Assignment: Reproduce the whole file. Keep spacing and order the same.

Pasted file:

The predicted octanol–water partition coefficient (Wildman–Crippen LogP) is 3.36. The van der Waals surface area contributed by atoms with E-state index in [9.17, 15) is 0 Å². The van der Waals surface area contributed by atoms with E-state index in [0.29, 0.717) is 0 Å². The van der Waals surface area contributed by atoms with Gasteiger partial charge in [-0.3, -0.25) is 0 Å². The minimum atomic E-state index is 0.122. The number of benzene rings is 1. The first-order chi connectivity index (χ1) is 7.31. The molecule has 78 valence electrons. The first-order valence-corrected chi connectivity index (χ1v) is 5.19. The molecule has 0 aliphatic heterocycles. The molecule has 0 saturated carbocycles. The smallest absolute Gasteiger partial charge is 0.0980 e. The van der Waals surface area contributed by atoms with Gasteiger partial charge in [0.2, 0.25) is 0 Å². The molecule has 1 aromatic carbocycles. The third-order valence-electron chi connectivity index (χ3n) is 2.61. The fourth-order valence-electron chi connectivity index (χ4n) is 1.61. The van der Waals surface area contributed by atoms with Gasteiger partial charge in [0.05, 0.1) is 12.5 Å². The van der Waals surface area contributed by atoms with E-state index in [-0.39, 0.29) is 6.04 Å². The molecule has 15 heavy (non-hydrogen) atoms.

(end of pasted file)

The predicted octanol–water partition coefficient (Wildman–Crippen LogP) is 3.36. The van der Waals surface area contributed by atoms with E-state index in [9.17, 15) is 0 Å². The van der Waals surface area contributed by atoms with E-state index in [0.29, 0.717) is 0 Å². The van der Waals surface area contributed by atoms with Gasteiger partial charge in [-0.3, -0.25) is 0 Å². The minimum atomic E-state index is 0.122. The number of benzene rings is 1. The first-order chi connectivity index (χ1) is 7.31. The molecule has 78 valence electrons. The first-order valence-corrected chi connectivity index (χ1v) is 5.19. The molecule has 0 aliphatic heterocycles. The molecule has 0 saturated carbocycles. The smallest absolute Gasteiger partial charge is 0.0980 e. The van der Waals surface area contributed by atoms with Gasteiger partial charge in [0.2, 0.25) is 0 Å². The molecule has 1 aromatic carbocycles. The third-order valence-electron chi connectivity index (χ3n) is 2.61. The fourth-order valence-electron chi connectivity index (χ4n) is 1.61. The van der Waals surface area contributed by atoms with Gasteiger partial charge in [0.05, 0.1) is 12.5 Å². The van der Waals surface area contributed by atoms with E-state index in [-0.39, 0.29) is 6.04 Å². The molecule has 15 heavy (non-hydrogen) atoms.